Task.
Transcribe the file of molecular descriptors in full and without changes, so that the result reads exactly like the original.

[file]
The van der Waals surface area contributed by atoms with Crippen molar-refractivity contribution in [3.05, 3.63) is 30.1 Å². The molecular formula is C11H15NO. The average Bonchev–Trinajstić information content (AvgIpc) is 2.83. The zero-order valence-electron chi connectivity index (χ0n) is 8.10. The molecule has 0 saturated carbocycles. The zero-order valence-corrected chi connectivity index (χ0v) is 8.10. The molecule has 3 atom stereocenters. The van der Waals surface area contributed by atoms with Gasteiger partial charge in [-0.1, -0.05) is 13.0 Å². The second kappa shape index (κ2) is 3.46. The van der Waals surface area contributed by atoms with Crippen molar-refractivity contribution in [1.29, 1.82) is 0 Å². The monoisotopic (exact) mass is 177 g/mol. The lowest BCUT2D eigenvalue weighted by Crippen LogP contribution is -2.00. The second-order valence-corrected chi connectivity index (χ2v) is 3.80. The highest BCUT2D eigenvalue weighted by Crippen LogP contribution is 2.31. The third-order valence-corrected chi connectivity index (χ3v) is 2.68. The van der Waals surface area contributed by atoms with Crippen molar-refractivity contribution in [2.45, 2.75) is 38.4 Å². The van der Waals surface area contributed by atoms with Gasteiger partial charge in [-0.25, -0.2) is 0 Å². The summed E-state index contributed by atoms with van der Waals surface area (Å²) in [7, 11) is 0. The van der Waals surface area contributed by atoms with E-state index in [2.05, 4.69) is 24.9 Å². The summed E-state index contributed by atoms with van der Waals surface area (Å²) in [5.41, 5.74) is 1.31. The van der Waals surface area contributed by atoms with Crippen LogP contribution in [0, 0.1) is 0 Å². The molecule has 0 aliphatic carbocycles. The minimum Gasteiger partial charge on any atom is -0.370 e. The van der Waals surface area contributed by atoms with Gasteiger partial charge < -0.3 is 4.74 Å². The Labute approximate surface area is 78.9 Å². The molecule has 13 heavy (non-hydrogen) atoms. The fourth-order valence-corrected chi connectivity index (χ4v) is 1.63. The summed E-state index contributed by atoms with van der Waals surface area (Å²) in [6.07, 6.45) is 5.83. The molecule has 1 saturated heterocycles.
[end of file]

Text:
The van der Waals surface area contributed by atoms with Crippen molar-refractivity contribution in [3.05, 3.63) is 30.1 Å². The molecular formula is C11H15NO. The average Bonchev–Trinajstić information content (AvgIpc) is 2.83. The zero-order valence-electron chi connectivity index (χ0n) is 8.10. The molecule has 0 saturated carbocycles. The zero-order valence-corrected chi connectivity index (χ0v) is 8.10. The molecule has 3 atom stereocenters. The van der Waals surface area contributed by atoms with Gasteiger partial charge in [-0.1, -0.05) is 13.0 Å². The second kappa shape index (κ2) is 3.46. The van der Waals surface area contributed by atoms with Crippen molar-refractivity contribution in [1.29, 1.82) is 0 Å². The monoisotopic (exact) mass is 177 g/mol. The lowest BCUT2D eigenvalue weighted by Crippen LogP contribution is -2.00. The second-order valence-corrected chi connectivity index (χ2v) is 3.80. The highest BCUT2D eigenvalue weighted by Crippen LogP contribution is 2.31. The third-order valence-corrected chi connectivity index (χ3v) is 2.68. The van der Waals surface area contributed by atoms with Crippen molar-refractivity contribution in [2.45, 2.75) is 38.4 Å². The van der Waals surface area contributed by atoms with Gasteiger partial charge in [-0.25, -0.2) is 0 Å². The summed E-state index contributed by atoms with van der Waals surface area (Å²) in [7, 11) is 0. The van der Waals surface area contributed by atoms with E-state index in [2.05, 4.69) is 24.9 Å². The summed E-state index contributed by atoms with van der Waals surface area (Å²) in [5.41, 5.74) is 1.31. The van der Waals surface area contributed by atoms with Crippen LogP contribution in [0, 0.1) is 0 Å². The molecule has 0 aliphatic carbocycles. The minimum Gasteiger partial charge on any atom is -0.370 e. The van der Waals surface area contributed by atoms with Gasteiger partial charge < -0.3 is 4.74 Å². The Labute approximate surface area is 78.9 Å². The molecule has 13 heavy (non-hydrogen) atoms. The fourth-order valence-corrected chi connectivity index (χ4v) is 1.63. The summed E-state index contributed by atoms with van der Waals surface area (Å²) in [6.07, 6.45) is 5.83. The molecule has 1 saturated heterocycles.